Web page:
Re: Structure in $HOME

> If each application keeps its own data in its own directory it is harder
> to integrate applications with each other. Sharing becomes dependent
> on what applications are installed, and each application will continue to
> rule their own little world. I would like a directory structure that eases
> sharing of resources, and sharing is improved if we think in terms of data
> rather than applications.

Items that should be shared should end up in desktop shared settings, or
possibly system. This structure already basically exists in the form of
GConf (and actually, you'll notice the structure I mentioned is very
similar to how GConf currently structures things).

> I think that "ordinary users" will not back up files by copying
> them directly. They would rather user tools for this. What is important is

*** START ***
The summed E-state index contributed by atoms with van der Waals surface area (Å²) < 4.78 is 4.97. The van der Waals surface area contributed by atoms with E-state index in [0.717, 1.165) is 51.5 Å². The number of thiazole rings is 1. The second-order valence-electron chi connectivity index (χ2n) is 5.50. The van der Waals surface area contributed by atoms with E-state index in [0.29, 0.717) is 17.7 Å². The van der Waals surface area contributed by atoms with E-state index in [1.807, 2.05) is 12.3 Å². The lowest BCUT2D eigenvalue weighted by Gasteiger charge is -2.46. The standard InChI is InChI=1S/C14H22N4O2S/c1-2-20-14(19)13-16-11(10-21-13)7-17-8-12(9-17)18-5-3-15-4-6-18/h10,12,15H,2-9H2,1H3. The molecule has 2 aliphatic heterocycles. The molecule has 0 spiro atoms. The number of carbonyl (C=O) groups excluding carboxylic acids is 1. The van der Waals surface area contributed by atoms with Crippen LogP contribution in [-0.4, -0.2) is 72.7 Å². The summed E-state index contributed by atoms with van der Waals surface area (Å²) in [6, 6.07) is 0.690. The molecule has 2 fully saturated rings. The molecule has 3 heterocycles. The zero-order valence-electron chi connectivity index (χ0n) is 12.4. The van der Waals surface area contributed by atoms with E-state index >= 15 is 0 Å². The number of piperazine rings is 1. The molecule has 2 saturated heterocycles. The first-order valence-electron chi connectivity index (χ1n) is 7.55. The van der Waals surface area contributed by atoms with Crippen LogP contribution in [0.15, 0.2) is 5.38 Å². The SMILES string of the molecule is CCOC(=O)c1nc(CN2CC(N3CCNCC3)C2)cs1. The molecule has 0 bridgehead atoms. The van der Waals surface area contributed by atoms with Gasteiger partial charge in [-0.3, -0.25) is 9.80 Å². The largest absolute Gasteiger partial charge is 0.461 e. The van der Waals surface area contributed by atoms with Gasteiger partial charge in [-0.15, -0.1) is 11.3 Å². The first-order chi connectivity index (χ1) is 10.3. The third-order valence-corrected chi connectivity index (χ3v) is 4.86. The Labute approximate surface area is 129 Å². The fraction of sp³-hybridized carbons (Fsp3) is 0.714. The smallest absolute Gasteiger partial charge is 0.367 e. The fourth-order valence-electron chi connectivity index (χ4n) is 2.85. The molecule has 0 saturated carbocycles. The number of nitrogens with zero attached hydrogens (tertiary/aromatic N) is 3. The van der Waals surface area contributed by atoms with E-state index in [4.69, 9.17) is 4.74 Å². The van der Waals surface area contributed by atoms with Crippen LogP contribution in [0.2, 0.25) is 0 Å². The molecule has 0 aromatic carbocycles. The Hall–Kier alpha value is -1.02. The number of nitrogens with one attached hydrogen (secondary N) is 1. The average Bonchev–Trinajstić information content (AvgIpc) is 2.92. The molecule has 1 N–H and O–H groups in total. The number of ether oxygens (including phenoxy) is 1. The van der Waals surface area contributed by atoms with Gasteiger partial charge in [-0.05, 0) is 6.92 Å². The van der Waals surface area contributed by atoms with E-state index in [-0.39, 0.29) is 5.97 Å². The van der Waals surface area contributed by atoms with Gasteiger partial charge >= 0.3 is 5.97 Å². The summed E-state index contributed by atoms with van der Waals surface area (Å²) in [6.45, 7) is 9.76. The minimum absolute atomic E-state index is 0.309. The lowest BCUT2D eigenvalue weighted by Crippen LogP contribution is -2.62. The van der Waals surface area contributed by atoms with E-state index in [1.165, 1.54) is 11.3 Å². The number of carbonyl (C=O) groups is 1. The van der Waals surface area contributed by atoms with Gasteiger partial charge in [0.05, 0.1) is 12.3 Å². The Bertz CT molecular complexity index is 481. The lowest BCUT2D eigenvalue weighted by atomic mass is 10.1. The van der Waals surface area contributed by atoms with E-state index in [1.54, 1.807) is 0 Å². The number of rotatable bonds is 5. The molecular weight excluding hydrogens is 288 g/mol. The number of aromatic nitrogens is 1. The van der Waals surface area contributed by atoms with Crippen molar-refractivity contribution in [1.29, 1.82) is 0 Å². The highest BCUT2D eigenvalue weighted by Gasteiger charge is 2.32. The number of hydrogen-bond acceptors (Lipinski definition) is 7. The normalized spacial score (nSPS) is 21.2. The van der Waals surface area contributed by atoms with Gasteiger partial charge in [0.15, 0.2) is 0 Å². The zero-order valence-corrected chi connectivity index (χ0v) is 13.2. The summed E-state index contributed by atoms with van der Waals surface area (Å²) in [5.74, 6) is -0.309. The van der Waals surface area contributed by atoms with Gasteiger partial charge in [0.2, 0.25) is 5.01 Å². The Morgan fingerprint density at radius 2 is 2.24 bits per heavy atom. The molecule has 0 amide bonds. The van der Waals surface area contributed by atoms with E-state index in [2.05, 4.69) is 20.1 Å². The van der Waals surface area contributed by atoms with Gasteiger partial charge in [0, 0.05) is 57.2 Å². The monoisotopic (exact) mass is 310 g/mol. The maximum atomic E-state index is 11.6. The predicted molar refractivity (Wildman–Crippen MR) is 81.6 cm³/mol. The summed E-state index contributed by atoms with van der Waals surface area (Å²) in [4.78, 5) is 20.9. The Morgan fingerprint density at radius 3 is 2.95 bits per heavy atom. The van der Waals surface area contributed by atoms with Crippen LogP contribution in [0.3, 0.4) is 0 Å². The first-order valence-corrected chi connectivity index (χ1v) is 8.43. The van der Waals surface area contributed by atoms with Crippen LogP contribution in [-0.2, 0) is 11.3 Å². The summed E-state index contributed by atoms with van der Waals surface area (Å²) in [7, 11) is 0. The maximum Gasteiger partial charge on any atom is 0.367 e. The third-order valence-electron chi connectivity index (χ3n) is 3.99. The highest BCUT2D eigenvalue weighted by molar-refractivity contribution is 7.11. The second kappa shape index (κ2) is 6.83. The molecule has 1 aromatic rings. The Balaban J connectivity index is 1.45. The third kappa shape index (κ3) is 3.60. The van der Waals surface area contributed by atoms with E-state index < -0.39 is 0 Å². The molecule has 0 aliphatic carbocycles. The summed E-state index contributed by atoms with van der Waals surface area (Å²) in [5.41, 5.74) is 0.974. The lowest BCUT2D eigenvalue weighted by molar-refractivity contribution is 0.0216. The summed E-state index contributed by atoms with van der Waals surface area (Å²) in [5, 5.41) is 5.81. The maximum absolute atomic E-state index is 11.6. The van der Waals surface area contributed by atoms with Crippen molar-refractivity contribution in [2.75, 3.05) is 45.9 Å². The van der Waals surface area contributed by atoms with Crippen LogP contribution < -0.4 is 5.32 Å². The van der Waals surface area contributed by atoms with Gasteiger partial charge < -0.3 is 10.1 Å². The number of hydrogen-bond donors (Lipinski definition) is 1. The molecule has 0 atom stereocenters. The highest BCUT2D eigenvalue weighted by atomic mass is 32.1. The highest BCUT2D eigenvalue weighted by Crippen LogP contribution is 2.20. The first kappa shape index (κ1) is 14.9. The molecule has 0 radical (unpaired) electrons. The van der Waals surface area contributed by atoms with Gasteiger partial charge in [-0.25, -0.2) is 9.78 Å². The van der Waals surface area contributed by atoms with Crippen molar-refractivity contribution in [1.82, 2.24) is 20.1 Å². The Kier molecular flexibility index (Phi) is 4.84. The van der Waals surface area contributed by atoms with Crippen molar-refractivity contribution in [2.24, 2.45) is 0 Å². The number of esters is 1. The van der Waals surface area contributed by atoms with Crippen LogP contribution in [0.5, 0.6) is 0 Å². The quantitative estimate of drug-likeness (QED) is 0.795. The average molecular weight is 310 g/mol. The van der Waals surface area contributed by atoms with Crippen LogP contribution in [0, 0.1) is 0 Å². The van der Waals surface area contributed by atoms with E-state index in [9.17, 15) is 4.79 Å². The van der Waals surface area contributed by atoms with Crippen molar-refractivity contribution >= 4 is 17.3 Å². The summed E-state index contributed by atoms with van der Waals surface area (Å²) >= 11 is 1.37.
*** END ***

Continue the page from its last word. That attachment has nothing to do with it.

> to make a directory structure that makes sense for developers. Then it
> will be easier to write backup tools if the directory structure is
> arranged in a way that files with different properties are separated in
> different directory branches.
> Finally, while I also think that preferences and application data should
> be hidden, at least at the top level, I think that discussion is not
> really important at this point. Instead we should find a directory

No, that's the only discussion which is important at this point. The
human factors questions need to come first, not last, to have any chance
of having positive effect.

> structure that makes sense. What we should try to do is to identify what
> different kinds of preferences that exist, what kinds of temporary,
> "discardable" data that exist, and what kinds of resources (like
> bookmarks, contact lists) that exist, and build a structure that makes
> sense for that.

I think this is based on a misconception... User's do not function best
with a black box that has simple GUI interfaces to everything. This is a
minimally useful interface. User's function best with an interface that
helps them develop a Conceptual Model of the object they are trying to
manipulate. This is much better served by an accessible filesystem than
by a slew of specialized interfaces.


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